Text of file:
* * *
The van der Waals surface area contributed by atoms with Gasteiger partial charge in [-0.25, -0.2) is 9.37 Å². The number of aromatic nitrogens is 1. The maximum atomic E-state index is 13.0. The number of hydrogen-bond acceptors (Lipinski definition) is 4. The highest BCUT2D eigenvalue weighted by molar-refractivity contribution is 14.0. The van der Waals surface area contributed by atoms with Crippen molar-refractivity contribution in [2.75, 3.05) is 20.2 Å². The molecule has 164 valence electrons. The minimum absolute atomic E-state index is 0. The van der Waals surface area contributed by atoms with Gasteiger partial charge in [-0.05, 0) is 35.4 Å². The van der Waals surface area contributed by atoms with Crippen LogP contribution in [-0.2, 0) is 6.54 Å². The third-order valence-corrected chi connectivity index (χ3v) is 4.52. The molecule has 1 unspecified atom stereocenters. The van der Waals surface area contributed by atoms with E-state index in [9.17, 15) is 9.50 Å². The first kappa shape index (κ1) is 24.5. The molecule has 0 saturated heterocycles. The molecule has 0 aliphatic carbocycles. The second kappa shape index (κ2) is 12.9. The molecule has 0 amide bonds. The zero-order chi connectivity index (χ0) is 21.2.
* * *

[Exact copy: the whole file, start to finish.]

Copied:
The van der Waals surface area contributed by atoms with Gasteiger partial charge in [-0.25, -0.2) is 9.37 Å². The number of aromatic nitrogens is 1. The maximum atomic E-state index is 13.0. The number of hydrogen-bond acceptors (Lipinski definition) is 4. The highest BCUT2D eigenvalue weighted by molar-refractivity contribution is 14.0. The van der Waals surface area contributed by atoms with Crippen molar-refractivity contribution in [2.75, 3.05) is 20.2 Å². The molecule has 164 valence electrons. The minimum absolute atomic E-state index is 0. The van der Waals surface area contributed by atoms with Gasteiger partial charge in [-0.05, 0) is 35.4 Å². The van der Waals surface area contributed by atoms with Crippen LogP contribution in [-0.2, 0) is 6.54 Å². The third-order valence-corrected chi connectivity index (χ3v) is 4.52. The molecule has 1 unspecified atom stereocenters. The van der Waals surface area contributed by atoms with E-state index in [9.17, 15) is 9.50 Å². The first kappa shape index (κ1) is 24.5. The molecule has 0 saturated heterocycles. The molecule has 0 aliphatic carbocycles. The second kappa shape index (κ2) is 12.9. The molecule has 0 amide bonds. The zero-order chi connectivity index (χ0) is 21.2.